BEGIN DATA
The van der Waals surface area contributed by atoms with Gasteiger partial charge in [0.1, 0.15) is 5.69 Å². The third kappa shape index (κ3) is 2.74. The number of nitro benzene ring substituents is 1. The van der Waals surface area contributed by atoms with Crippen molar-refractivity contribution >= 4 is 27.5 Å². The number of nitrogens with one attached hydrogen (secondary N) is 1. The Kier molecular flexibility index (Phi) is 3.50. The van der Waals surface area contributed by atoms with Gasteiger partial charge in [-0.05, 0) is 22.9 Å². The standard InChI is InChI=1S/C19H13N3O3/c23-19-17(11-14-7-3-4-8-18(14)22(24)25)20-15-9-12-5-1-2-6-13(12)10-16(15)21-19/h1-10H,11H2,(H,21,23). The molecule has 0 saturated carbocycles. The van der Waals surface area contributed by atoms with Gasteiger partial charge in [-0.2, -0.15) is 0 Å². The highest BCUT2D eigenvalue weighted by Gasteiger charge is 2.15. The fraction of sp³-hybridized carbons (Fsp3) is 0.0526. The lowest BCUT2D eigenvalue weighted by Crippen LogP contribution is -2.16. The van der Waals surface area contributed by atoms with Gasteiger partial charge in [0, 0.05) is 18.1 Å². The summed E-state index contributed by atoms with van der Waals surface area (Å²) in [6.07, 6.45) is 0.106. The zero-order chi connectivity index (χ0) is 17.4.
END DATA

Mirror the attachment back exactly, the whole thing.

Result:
The van der Waals surface area contributed by atoms with Gasteiger partial charge in [0.1, 0.15) is 5.69 Å². The third kappa shape index (κ3) is 2.74. The number of nitro benzene ring substituents is 1. The van der Waals surface area contributed by atoms with Crippen molar-refractivity contribution >= 4 is 27.5 Å². The number of nitrogens with one attached hydrogen (secondary N) is 1. The Kier molecular flexibility index (Phi) is 3.50. The van der Waals surface area contributed by atoms with Gasteiger partial charge in [-0.05, 0) is 22.9 Å². The standard InChI is InChI=1S/C19H13N3O3/c23-19-17(11-14-7-3-4-8-18(14)22(24)25)20-15-9-12-5-1-2-6-13(12)10-16(15)21-19/h1-10H,11H2,(H,21,23). The molecule has 0 saturated carbocycles. The van der Waals surface area contributed by atoms with Gasteiger partial charge in [-0.2, -0.15) is 0 Å². The highest BCUT2D eigenvalue weighted by Gasteiger charge is 2.15. The fraction of sp³-hybridized carbons (Fsp3) is 0.0526. The lowest BCUT2D eigenvalue weighted by Crippen LogP contribution is -2.16. The van der Waals surface area contributed by atoms with Gasteiger partial charge in [0, 0.05) is 18.1 Å². The summed E-state index contributed by atoms with van der Waals surface area (Å²) in [6.07, 6.45) is 0.106. The zero-order chi connectivity index (χ0) is 17.4.